Garlic and Onions also have salicylates, and rank among the prominent foods that thin the blood, as does red wine.

    Other foods with high level of salicylates, such as broccoli contain vitamin K that aid in clotting the blood.

    Alcohol thins the blood, but its many other serious negative effects ensures that it does more harm than good. For instance, it increases the risk of strokes due to bleeding.

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    Green Tea and Other Beverages

    Beverages such as green tea, cranberry juice and grape juice inhibit the human enzyme that works to clot the blood and thereby thins the blood.

    The catechins in green tea help thin the blood and prevent formation of blood clots by inhibiting the formation of pro-inflammatory compounds such as arachidonic acid that cause platelets to clump together. Green tea also inhibits the production of thromboxane, a modified type of fatty acid circulating in the bloodstream. Lower blood levels of thromboxane inhibit clot formation. Green tea's potent anti-oxidants improve blood pressure and lower cholesterol, both which contribute to blood clot.

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    Other Foods

    Evidence suggests that vitamin E has blood-thinning properties. Foods high in vitamin E however may not necessarily thin the blood, for many foods high in vitamin E such as spinach and broccoli do not rank amongst the foods that cause blood thinning, for they also contain significant amounts of vitamin K, which tend to clot the blood.

    Warning

    One important consideration when trying to thin blood is to consult a physician or health care provider before beginning self-treatment. The physician can make an accurate assessment of blood cholesterol and platelet stickiness based on laboratory test results. Thinning the blood and inhibiting clots outside the desired range can cause serious complications including excessive bleeding even during minor bruises. Certain blood thinning foods can interfere with medication.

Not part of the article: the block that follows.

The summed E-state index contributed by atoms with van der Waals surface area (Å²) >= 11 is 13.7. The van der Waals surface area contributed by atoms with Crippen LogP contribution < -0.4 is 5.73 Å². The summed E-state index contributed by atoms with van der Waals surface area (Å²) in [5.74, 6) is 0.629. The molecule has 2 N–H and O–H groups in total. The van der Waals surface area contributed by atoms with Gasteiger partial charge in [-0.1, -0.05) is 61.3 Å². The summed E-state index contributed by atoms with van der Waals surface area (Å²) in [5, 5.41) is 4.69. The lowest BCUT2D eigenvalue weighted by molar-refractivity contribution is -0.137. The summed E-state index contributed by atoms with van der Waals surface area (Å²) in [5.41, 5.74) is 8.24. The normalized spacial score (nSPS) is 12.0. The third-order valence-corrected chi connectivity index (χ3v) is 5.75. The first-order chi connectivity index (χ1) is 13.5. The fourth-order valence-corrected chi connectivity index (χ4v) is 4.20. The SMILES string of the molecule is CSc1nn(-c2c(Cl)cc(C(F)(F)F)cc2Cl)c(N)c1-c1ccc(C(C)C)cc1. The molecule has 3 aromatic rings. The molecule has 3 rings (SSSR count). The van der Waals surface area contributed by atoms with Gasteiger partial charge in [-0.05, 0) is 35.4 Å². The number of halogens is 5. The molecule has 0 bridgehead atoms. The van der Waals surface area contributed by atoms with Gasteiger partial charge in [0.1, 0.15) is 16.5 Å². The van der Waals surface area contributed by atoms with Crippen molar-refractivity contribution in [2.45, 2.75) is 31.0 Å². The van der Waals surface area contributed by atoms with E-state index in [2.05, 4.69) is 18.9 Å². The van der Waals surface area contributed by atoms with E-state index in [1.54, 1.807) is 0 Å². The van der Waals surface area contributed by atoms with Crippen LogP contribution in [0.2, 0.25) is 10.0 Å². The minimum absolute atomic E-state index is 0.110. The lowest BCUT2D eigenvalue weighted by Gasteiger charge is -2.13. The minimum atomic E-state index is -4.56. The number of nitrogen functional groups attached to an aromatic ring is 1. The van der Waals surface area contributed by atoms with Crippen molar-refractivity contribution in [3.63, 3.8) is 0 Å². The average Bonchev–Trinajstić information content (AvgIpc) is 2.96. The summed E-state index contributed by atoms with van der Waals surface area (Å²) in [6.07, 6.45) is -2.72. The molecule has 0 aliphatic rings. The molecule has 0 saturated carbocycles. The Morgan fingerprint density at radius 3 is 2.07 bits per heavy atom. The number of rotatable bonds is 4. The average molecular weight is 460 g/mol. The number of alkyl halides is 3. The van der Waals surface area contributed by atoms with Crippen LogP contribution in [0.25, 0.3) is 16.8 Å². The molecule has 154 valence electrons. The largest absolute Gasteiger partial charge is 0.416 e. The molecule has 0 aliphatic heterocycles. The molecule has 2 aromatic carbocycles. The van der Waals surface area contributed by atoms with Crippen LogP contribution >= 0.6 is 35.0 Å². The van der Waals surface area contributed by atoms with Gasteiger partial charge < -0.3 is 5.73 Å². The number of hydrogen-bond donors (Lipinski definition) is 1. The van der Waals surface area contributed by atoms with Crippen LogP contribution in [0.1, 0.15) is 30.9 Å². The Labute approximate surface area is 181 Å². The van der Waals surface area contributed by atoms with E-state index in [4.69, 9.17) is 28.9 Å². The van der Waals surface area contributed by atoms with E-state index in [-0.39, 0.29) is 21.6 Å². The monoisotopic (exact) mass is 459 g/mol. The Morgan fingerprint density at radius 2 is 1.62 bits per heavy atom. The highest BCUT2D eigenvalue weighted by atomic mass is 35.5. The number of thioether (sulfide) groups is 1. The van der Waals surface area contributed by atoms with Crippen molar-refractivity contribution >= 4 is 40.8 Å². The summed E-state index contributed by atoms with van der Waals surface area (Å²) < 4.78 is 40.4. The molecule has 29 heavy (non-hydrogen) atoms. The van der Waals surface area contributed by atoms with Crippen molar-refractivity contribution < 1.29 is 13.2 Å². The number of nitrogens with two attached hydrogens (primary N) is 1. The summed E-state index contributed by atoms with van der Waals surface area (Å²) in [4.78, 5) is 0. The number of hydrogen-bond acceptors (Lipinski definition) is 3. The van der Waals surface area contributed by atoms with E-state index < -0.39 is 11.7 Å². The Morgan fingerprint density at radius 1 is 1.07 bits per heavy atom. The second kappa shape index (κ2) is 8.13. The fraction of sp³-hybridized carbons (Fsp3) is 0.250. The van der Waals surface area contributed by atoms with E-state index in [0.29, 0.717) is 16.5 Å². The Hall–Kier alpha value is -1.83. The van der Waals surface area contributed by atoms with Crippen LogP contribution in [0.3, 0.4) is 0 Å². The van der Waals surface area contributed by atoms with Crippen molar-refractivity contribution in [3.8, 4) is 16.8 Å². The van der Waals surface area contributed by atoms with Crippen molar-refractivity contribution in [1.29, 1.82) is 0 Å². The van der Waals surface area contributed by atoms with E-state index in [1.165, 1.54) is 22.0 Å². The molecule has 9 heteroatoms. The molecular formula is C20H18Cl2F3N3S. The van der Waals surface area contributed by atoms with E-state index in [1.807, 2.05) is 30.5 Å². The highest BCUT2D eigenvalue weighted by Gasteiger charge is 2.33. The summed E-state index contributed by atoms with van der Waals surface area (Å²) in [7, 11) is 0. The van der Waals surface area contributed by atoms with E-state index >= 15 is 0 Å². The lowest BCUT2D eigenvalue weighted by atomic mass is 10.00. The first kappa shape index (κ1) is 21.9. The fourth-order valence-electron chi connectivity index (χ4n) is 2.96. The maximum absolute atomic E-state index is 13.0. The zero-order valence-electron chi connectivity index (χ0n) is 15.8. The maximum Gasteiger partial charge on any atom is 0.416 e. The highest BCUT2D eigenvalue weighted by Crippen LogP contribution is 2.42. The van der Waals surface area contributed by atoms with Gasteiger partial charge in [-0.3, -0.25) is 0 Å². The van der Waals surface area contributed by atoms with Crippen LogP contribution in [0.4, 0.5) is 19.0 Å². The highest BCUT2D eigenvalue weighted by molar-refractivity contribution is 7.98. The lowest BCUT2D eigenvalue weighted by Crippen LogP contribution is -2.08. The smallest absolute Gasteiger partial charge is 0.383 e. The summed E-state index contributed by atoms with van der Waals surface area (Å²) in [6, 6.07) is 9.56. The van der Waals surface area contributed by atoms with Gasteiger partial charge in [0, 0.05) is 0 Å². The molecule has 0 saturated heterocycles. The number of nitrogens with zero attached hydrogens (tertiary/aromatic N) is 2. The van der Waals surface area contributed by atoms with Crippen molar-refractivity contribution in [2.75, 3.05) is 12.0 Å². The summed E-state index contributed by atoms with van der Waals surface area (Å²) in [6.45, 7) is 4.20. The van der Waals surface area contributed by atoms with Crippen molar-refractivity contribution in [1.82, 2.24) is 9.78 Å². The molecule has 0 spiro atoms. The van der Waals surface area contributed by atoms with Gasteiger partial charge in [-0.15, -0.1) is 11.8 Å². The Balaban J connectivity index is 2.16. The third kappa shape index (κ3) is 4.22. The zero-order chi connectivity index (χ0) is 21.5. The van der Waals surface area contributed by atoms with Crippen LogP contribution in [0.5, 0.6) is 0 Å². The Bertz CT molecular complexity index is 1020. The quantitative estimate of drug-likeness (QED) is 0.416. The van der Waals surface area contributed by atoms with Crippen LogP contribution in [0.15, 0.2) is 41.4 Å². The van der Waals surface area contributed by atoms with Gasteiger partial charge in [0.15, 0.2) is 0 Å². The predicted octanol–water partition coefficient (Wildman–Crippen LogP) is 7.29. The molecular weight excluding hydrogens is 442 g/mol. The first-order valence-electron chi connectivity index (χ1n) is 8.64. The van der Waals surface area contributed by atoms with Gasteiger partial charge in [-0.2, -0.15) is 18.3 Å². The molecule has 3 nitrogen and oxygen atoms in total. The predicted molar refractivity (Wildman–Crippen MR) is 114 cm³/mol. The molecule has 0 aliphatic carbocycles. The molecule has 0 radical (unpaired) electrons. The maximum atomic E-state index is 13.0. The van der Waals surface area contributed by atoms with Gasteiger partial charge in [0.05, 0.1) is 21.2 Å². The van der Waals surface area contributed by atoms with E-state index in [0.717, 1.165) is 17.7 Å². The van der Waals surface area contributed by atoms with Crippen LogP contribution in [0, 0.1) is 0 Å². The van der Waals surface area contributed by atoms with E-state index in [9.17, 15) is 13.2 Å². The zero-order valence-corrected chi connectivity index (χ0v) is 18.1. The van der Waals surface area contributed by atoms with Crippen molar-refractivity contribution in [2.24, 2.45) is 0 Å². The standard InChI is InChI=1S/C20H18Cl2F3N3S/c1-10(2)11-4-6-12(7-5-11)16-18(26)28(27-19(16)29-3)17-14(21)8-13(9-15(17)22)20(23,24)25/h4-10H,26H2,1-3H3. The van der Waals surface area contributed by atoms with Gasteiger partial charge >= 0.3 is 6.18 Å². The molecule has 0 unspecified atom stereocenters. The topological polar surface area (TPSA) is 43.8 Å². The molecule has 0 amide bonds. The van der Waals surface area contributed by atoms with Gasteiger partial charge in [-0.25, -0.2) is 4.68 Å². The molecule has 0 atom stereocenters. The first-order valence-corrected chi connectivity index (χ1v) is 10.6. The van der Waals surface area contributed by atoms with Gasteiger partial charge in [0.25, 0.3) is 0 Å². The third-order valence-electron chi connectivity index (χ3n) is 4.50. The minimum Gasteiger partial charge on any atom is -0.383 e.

This article does not constitute medical advice and is not intended to treat.

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    Reference

    1. Nutrition ATC. Drugs and Diet can Thin your Blood. http://www.nutritionatc.hawaii.edu/HO/2005/295.htm Retrieved 16 October 2010
    2. University of Maryland Medical Center. Ginger. http://www.umm.edu/altmed/articles/ginger-000246.htm. Retrieved 16 October 2010.
    3. University of Maryland Medical Center. Omega-3 Acids. http://www.umm.edu/altmed/articles/omega-3-000971.htm retrieved 16 October 2010
    4. CaringMedical.com. Thinking Thin-Meaning your Blood. http://www.caringmedical.com/media/article.asp?article_id=360. Retrieved 16 October 2010
    5. George Meteljen Foundation. Green Tea. http://www.whfoods.com/genpage.php?tname=foodspice&dbid=146. retrieve 16 October 2010
    6. SixWise.com. What are Salicylates. http://www.sixwise.com/newsletters/06/02/08/what-are-salicylates-could-salicylates-be-zapping-your-energy-and-making-you-feel-ill.htm#chart. Retrieved 16 October 2010.